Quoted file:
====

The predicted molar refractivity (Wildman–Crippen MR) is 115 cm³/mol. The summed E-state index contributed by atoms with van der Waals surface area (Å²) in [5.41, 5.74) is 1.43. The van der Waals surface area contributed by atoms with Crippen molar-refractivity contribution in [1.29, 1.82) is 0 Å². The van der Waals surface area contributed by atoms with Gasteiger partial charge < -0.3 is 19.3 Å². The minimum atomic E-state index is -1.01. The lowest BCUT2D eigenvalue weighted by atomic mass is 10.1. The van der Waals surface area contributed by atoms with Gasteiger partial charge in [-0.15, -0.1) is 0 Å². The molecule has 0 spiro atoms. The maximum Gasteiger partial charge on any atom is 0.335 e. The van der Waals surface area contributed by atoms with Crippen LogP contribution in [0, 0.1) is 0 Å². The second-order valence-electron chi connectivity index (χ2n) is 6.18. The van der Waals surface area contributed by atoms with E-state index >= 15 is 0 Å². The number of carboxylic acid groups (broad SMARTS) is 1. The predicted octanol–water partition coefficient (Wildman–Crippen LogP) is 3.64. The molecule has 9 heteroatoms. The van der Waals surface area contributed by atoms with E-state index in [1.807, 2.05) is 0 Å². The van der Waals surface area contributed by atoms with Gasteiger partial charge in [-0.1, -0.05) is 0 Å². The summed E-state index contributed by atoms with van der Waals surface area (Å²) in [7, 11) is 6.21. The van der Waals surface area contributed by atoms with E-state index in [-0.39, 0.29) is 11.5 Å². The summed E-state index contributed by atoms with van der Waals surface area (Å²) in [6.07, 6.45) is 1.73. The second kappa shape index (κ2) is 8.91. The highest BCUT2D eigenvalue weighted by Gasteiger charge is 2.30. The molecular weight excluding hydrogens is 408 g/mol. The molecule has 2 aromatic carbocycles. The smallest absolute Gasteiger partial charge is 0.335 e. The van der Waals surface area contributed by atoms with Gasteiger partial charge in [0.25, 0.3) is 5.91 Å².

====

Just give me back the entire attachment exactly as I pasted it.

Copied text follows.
The predicted molar refractivity (Wildman–Crippen MR) is 115 cm³/mol. The summed E-state index contributed by atoms with van der Waals surface area (Å²) in [5.41, 5.74) is 1.43. The van der Waals surface area contributed by atoms with Crippen molar-refractivity contribution in [1.29, 1.82) is 0 Å². The van der Waals surface area contributed by atoms with Gasteiger partial charge < -0.3 is 19.3 Å². The minimum atomic E-state index is -1.01. The lowest BCUT2D eigenvalue weighted by atomic mass is 10.1. The van der Waals surface area contributed by atoms with Gasteiger partial charge in [-0.15, -0.1) is 0 Å². The molecule has 0 spiro atoms. The maximum Gasteiger partial charge on any atom is 0.335 e. The van der Waals surface area contributed by atoms with Crippen LogP contribution in [0, 0.1) is 0 Å². The second-order valence-electron chi connectivity index (χ2n) is 6.18. The van der Waals surface area contributed by atoms with E-state index >= 15 is 0 Å². The number of carboxylic acid groups (broad SMARTS) is 1. The predicted octanol–water partition coefficient (Wildman–Crippen LogP) is 3.64. The molecule has 9 heteroatoms. The van der Waals surface area contributed by atoms with E-state index in [1.807, 2.05) is 0 Å². The van der Waals surface area contributed by atoms with Gasteiger partial charge in [-0.1, -0.05) is 0 Å². The summed E-state index contributed by atoms with van der Waals surface area (Å²) in [7, 11) is 6.21. The van der Waals surface area contributed by atoms with E-state index in [-0.39, 0.29) is 11.5 Å². The summed E-state index contributed by atoms with van der Waals surface area (Å²) in [6.07, 6.45) is 1.73. The second kappa shape index (κ2) is 8.91. The highest BCUT2D eigenvalue weighted by Gasteiger charge is 2.30. The molecular weight excluding hydrogens is 408 g/mol. The molecule has 2 aromatic carbocycles. The smallest absolute Gasteiger partial charge is 0.335 e. The van der Waals surface area contributed by atoms with Gasteiger partial charge in [0.25, 0.3) is 5.91 Å².